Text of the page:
Landscaping

Invasive Plants – Cautions About Mimosa

Several plants that were once considered ornamental have escaped and caused great problems in Georgia landscapes. Kudzu, Japanese honeysuckle, bamboo, privet and English ivy are all so aggressive that they crowd out everything in their path. When Theresa Schrum mentioned...

READ MORE

Invasive Plants

When I was a kid, I loved melting plastic toy soldiers. I’d climb into the loft of our garage and position myself by an open window. Setting a match flame to the head of a defenseless infantryman, I would thrill...

READ MORE

Gardening – Using a PDA

NOTE: this was written for the AJC in 2003, way before smartphones and their apps. It’s interesting to see how far we’ve come in just a few years! My wife’s garden club came to visit our house last week. We...

READ MORE

Garden Catalogs – Rating

Catalogs offering garden plants for sale have been around for hundreds of years. My guess is that ever since the first one came off the press, gardeners have wondered which ones could be trusted and which ones were frauds. As...

READ MORE

Galls

S.N. recently described for me a strange sight: “For the past two springs, we have found small red or reddish-brown mounds attached to our Chinese witchhazel shrub leaves. Could this be associated with lady bugs or praying mantids? If they’re...

READ MORE

Disease Control – Fungicides

A friend of mine recently told me about his drugstore bill. “It takes more than $100.00 per month to control my high blood pressure and cholesterol!” he complained. “I guess those hamburgers we enjoyed in college weren’t so good for...

READ MORE

Cold Damage

This article on cold damage was originally written in March, 2002 but the details it provides are accurate for any winter. Last night, the WEATHER.COM Web site was predicting 19 degrees at 6:00 a.m. Saturday morning in my neighborhood. As...

READ MORE

Buying Plants – Research Before Purchasing

My old friend Von Woods sent me a question a few weeks ago that made me do a little research. “Do you have a list of dogwoods that are disease resistant?” he wrote, “I’ve heard that a new fungus is...

READ MORE

Banana – Overwintering

Given a mild winter and a sheltered location banana trees occasionally survive Atlanta winters untended. More often, the stem and roots turn to mush by spring. Gardeners who like the tropical look bananas afford but who don’t like the cost...

READ MORE

Viburnum – Pollination

Although hollies are better-known for their berries, viburnum shrubs can also have striking fruit each fall. Two of the best fruiting viburnums are tea viburnum, Viburnum setigerum and Linden viburnum, Viburnum dilatatum. Just as with hollies, good pollination produces best...

READ MORE

Viburnum – Distinguishing Snowball-type

As if gardeners didn’t have enough confusion sorting out plants which are not roses, but have rose in their name (rose of Sharon, rose moss, Confederate rose, etc), we also must distinguish between “snowball” viburnums. Chinese snowball viburnum is Viburnum...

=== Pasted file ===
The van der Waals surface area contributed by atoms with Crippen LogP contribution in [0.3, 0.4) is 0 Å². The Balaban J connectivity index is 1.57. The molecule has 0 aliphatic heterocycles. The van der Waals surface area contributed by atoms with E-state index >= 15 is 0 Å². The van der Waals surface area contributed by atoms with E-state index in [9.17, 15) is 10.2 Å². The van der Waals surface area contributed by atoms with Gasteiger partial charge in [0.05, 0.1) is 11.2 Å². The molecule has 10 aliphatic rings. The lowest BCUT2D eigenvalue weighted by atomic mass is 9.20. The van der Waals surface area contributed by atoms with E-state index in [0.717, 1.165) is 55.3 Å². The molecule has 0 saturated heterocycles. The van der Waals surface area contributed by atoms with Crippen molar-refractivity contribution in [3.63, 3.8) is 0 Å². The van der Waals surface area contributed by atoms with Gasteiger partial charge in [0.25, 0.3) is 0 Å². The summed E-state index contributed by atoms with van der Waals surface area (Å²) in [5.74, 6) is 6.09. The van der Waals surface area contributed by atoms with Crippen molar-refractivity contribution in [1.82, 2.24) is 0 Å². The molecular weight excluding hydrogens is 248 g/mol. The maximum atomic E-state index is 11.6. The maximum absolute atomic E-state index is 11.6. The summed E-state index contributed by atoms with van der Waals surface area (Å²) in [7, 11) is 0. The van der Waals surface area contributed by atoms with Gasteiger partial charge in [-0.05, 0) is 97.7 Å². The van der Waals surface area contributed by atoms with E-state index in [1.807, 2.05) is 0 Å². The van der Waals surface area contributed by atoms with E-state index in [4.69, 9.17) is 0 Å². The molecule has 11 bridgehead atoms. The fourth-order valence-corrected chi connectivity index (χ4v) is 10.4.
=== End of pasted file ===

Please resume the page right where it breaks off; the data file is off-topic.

READ MORE

Shrubs – Protection in Winter

My thoughts on the various alternatives when attempting to protect shrubs from winter cold: BLACK PLASTIC Though it seems counterintuitive, black plastic is a better covering for plants than clear plastic. The object of covering a plant at all is...

READ MORE

Shrubs – No Flowers

I visited the proud parents of a new baby last week and was allowed to hold the young beauty in my arms. Just fed, she gradually slipped into sleep as the adults talked and marveled at her perfect fingers. I...

READ MORE

Shrub Propagation – Soil Layering

Summer is a great time to propagate favorite shrubs by rooting stems underground. This is one of the simplest ways to multiply a shrub and it is fast and efficient. Start by looking for long shoots which can be bent...

READ MORE

Shrub – Transplanting

Back during the summer, my wife and I threw a big party to celebrate the end of remodeling our kitchen and sunroom. In honor of the occasion, I invited two people who knew my house “way back when”. Dottie Myers,...

READ MORE

Shrub – Pruning

As spring approaches, the first yellow blooms on forsythia plants remind some gardeners that they have once again put off pruning until the last minute. Plants are pruned for different reasons. Shrub roses need pruning annually, to make the new...

READ MORE

Shrub – Propagate from Cuttings

Early July is an excellent time to collect cuttings from favorite shrubs and to root them. Azalea, camellia and holly are easy shrubs to propagate by rooting. There are several techniques for helping a cutting to form its own root...

READ MORE

Shrub – Planting

Shrubs growing in a plastic pot may be planted 12 months a year. To transplant shrubs, evaluate the site to determine its suitability. A soil test for specific plants now can save you problems later. Avoid places where water tends...

READ MORE